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Texas Satanic Cult Day Care Convictions Tossed Out 20+ Years Later

The Texas couple who spent more than 20 years in prison for a crime they said they did not commit had their day in the Texas Court of Criminal Appeals. On May 20, the highest criminal court in the state threw out the 1992 sexual and satanic assault act convictions against former day care operators Dan and Fran Keller.

In December, Breitbart Texas reported on the Kellers, whose convictions were heavily based on the testimony of therapists who helped three youngster recover allegedly repressed memories of sadistic and subversive sacrifices performed at the Kellers’ Austin home-based day care. The couple was accused of dismembering babies, torturing pets, desecrating corpses, videotaping orgies and serving blood-laced Kool-Aid in devil worship rituals.

The Kellers were released from prison in 2013 when it turned out that the only physical evidence against them – was discredited.

On Wednesday, KXAN-TV Austin reported that the Keller’s attorney Keith Hampton was surprised that the Court “didn’t address the overriding claim on innocence.”

Said Hampton, this ruling will now allow the Travis County District Attorney’s office to officially dismiss the case, which he expects them to do, according to KXAN-TV. Hampton agreed that dismissal is a step in the right direction, however, he also plans to fight to exonerate the Kellers.

“I can take it to federal court, but there are some procedural complications I’ll have to mull over,” said Hampton. “Second option: to bring it back to the Criminal Court of Appeals. Third option: District Attorney can also agree to their innocence, which they haven’t done before.”

The Texas Court of Criminal Appeals stopped short of exoneration, something the couple desperately has sought to clear their names.

Exoneration is not so easy to get. As noted in the earlier Breitbart Texas article, it requires introducing unquestionable new evidence that proves innocence, even though it has since been established that a medical expert provided false testimony in the Keller case.

In 1992, Dr. Michael Mouw was a young emergency room doctor with little experience in examining children for abuse; yet, he examined the youngsters in question and then testified against the Kellers claiming that internal lacerations on one child were evidence of alleged sexual and/or other improper misconduct.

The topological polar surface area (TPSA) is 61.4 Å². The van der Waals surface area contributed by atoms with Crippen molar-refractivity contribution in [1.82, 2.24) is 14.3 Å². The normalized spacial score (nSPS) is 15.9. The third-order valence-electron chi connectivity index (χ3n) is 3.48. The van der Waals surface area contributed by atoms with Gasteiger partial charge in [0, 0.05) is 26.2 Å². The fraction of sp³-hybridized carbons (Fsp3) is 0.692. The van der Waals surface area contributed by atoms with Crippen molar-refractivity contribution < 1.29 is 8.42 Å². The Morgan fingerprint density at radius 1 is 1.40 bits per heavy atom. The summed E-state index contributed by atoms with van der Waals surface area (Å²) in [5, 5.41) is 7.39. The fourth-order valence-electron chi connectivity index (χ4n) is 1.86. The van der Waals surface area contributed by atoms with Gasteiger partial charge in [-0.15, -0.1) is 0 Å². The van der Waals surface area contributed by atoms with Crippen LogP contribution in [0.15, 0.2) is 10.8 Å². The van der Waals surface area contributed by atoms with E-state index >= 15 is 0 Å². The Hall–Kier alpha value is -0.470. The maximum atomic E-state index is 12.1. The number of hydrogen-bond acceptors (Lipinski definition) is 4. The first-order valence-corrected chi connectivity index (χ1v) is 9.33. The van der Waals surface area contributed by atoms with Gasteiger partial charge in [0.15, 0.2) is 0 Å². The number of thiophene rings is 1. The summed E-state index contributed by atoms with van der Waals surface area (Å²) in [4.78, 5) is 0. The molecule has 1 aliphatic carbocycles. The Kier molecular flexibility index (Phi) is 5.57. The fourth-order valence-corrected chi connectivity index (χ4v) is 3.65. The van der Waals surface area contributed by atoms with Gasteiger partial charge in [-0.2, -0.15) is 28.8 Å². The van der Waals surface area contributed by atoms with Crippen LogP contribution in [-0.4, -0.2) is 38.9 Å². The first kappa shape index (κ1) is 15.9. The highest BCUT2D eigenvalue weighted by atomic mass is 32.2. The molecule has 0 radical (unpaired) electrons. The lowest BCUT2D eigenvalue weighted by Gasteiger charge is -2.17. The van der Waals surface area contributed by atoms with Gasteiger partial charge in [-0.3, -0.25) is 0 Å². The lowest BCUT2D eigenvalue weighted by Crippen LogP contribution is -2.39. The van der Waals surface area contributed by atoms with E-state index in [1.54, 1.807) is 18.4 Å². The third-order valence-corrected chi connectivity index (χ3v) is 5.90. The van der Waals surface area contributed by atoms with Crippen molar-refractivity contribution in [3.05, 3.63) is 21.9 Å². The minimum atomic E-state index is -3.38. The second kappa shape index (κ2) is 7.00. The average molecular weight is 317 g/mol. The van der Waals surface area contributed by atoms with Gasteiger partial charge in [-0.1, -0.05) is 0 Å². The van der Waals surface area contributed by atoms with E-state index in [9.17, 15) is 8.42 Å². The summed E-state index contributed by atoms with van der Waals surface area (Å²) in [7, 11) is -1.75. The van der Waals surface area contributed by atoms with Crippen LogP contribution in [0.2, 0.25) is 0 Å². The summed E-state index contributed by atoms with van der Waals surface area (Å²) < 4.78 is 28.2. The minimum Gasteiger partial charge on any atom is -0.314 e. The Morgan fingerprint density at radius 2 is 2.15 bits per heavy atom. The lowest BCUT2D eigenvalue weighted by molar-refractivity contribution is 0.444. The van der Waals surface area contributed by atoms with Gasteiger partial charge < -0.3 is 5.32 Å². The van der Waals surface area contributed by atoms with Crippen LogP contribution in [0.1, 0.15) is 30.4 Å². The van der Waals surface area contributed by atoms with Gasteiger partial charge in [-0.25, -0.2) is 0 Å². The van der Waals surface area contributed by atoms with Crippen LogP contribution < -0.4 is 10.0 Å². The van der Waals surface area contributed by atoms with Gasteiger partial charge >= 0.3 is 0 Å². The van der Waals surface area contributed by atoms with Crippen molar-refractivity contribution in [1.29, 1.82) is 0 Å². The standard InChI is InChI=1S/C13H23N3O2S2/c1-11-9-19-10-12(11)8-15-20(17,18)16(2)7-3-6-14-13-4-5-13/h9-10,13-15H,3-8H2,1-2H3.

In court documents filed later in 2013, however, a much more seasoned Mouw stated what he thought were lacerations were actually normal physiology. This disclosure was what prompted prosecutors in Travis County to agree that the case’s evidence was faulty and they released the Kellers on bond.

According to KXAN-TV, a judge who issued the concurring opinion referenced Mouw in her closing statement. She said, “If he is to be blamed for the failure to provide applicant with a fair trial, the missteps of other persons and entities need to be examined also. We do not learn from our mistakes unless and until we are required to acknowledge those mistakes.”

Prior to that revelation, the Kellers were denied parole several times up to the point that they were freed. Their marriage collapsed under the strain of their tragic circumstances and they divorced while in prison. They have always maintained their innocence.

Last winter, Travis County prosecutors agreed to ask the court to throw out their convictions because the “doctor’s mistake denied them a fair trial in 1992.”

Between 1984 and 1989 an estimated 100 people nationwide were charged with ritual sex abuse and 50 of them were put of trial, noted Debbie Nathan of the National Center for Reason and Justice, which works to free those wrongly imprisoned, the UK Daily Mail reported.

Like the Keller case, the McMartin preschool scandal panicked a Southern California beach community in 1983. It was, perhaps, the most famous of the modern day pre-K witch-hunts where sadistic and sexual accusations flourished. McMartin lead to a six year investigation. In 1990, all charges were dropped for lack of any wrongdoing.

Follow Merrill Hope on Twitter @OutOfTheBoxMom.

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